Seldom-seen 1946 letter organizing “transportation of supplies to the Communist Liberated Areas”
Rare TLS in English, one page, 8 x 10.25, Communist Delegation Office letterhead, August 8, 1946. Letter to Mr. J. Franklin Ray, Jr., acting director of the United Nations Relief and Rehabilitation Administration [UNRRA] in Shanghai. In part: “Your efforts towards overcoming difficulties in the way of the transportation of supplies to the Communist Liberated Areas are greatly appreciated. We associate ourselves fully with your view of the cancellation of passes system for shipment of supplies to the Liberated Areas. Certificates of UNRRA or CNRRA should be sufficient for obtaining free passage there. In light of this, we have already cabled to Yenan authorities asking them to give instructions to the local governments of various Communist Liberated Areas to this effect.” Light diagonal creases above the recipient’s address, trimming and show-through from mounting remnants to the top edge, and erased office notations to upper right, otherwise fine condition. Attractively and archivally double matted and framed with a photo to an overall size of 21.75 x 17.75.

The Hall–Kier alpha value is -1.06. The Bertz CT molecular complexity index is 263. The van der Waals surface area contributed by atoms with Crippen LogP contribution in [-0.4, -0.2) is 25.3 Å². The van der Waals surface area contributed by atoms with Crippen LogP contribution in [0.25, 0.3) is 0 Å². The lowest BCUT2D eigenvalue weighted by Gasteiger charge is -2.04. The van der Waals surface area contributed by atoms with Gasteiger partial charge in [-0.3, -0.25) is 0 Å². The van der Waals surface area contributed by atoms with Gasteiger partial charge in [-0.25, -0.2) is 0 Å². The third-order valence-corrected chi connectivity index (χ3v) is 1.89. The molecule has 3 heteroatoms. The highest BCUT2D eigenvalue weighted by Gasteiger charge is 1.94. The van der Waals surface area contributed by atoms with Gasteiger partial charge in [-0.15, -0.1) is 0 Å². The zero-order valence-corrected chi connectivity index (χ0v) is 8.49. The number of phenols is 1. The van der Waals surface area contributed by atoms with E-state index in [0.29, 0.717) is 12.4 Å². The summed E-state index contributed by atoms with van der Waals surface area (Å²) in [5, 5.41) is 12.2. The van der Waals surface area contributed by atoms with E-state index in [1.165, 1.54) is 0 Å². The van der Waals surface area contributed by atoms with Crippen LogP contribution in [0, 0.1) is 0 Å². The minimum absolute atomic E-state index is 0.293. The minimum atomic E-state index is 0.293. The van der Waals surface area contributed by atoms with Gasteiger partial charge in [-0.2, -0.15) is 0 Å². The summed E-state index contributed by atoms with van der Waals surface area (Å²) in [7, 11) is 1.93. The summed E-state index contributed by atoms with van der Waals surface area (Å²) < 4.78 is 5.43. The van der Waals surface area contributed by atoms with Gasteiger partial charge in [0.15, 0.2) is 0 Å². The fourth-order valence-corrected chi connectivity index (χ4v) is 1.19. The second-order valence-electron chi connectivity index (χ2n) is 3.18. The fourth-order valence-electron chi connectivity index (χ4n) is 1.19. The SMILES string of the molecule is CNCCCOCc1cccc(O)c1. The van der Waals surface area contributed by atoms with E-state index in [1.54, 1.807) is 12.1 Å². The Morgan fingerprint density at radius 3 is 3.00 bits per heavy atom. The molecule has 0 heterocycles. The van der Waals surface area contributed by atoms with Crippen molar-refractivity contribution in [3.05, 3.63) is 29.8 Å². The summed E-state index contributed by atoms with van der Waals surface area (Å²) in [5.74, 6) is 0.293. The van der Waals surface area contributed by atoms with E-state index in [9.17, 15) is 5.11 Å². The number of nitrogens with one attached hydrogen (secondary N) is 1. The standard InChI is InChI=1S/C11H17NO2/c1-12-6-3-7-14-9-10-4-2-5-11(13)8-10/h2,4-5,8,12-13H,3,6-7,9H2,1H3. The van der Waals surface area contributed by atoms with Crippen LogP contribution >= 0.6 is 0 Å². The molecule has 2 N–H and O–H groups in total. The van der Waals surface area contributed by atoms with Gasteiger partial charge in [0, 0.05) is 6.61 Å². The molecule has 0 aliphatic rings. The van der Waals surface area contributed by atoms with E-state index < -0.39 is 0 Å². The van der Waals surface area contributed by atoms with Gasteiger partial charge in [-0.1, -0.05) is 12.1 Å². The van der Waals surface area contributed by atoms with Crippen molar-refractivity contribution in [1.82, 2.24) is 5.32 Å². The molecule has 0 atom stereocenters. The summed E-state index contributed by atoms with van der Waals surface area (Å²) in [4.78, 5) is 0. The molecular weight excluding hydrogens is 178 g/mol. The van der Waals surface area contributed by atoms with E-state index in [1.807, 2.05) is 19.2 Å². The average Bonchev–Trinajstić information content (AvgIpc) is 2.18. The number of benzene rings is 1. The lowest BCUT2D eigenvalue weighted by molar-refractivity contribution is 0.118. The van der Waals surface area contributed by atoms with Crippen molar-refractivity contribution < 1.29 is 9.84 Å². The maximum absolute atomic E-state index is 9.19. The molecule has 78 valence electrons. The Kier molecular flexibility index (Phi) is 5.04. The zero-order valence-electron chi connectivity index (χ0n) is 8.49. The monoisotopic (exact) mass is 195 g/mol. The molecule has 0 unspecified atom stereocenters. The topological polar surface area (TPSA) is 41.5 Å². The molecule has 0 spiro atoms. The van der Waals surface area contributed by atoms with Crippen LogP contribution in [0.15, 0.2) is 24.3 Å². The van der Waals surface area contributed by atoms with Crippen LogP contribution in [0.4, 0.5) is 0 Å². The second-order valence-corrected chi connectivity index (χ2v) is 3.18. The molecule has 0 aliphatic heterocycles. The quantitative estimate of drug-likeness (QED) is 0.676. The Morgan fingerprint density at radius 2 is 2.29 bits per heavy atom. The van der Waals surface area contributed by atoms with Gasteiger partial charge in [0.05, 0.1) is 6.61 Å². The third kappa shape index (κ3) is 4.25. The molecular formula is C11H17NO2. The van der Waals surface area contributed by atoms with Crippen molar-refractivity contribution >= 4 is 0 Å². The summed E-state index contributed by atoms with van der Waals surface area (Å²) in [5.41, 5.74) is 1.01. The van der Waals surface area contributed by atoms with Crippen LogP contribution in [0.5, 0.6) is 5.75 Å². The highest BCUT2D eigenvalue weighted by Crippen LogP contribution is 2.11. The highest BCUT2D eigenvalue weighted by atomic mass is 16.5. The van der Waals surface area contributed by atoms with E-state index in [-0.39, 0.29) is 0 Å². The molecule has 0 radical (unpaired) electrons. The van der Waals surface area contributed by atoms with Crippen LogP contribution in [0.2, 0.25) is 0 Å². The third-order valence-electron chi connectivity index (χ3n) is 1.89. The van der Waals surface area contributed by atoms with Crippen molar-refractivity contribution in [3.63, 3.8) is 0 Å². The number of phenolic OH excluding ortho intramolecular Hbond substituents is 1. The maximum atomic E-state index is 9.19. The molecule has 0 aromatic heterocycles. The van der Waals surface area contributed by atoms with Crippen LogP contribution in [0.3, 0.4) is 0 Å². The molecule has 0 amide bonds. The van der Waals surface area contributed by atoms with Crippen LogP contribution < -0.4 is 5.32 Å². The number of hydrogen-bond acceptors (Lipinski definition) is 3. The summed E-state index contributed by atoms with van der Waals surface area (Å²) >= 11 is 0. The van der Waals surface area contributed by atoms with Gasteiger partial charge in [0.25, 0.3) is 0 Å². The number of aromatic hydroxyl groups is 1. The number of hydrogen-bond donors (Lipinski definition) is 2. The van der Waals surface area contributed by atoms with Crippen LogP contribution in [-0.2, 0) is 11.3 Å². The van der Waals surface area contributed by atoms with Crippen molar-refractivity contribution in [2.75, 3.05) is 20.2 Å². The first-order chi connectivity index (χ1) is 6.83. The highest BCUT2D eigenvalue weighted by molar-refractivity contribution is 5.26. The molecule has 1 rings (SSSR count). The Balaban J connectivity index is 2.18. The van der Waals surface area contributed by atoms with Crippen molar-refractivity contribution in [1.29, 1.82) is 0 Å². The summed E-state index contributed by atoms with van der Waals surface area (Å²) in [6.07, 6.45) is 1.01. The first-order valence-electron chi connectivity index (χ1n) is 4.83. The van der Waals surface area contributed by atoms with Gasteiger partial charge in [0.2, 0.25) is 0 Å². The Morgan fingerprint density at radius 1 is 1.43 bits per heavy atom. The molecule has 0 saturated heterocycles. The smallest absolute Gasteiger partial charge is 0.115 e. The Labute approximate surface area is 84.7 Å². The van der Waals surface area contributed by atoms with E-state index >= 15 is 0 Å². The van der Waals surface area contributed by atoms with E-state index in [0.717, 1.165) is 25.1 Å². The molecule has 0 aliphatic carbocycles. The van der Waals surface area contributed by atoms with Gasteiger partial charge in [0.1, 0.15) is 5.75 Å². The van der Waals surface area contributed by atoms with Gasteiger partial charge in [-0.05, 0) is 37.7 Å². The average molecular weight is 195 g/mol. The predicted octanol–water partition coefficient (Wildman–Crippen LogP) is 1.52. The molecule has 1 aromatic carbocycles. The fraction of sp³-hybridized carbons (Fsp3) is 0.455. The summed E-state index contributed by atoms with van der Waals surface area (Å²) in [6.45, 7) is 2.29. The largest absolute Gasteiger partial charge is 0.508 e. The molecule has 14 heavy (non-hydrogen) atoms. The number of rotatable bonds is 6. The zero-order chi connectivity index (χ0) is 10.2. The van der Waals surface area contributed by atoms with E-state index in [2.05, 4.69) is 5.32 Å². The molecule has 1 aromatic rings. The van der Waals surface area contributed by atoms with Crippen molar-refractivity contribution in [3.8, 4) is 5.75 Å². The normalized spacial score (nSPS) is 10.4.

The UNRRA was an international agency founded to organize the administration of relief measures such as food, fuel, clothing, and medical supplies to countries that had been hit especially hard during World War II. However, the end of WWII brought about the resumption of the Chinese Civil War in which the Nationalist and Communist factions battled for control. Although the UNRRA was supposed to be an apolitical humanitarian organization, it seemed that the vast majority of aid was falling into the hands of the Nationalists. Supply trucks bound for areas held by the Communists were also frequently intercepted by the Nationalists, who either seized the goods being transported or simply prevented them from reaching the Communist areas. According to Chou En-lai, the Communists controlled all or part of nineteen provinces yet received less than one percent of all UNRRA shipments into China. George C. Marshall spent the year of 1946 in China attempting to broker peace between the warring parties and reach a democratic resolution, but the relationship between the United States and the Communists had grown increasingly strained and by the time of this letter it seemed clear that these efforts were futile. By the end of the year it was clear that war was inevitable and President Truman called Marshall back to the US, where he began developing his next major project—the Marshall Plan. With fine content regarding the situation of China at the beginning of the Communist Revolution, this is an extremely rare and desirable letter. Pre-certified PSA/DNA.
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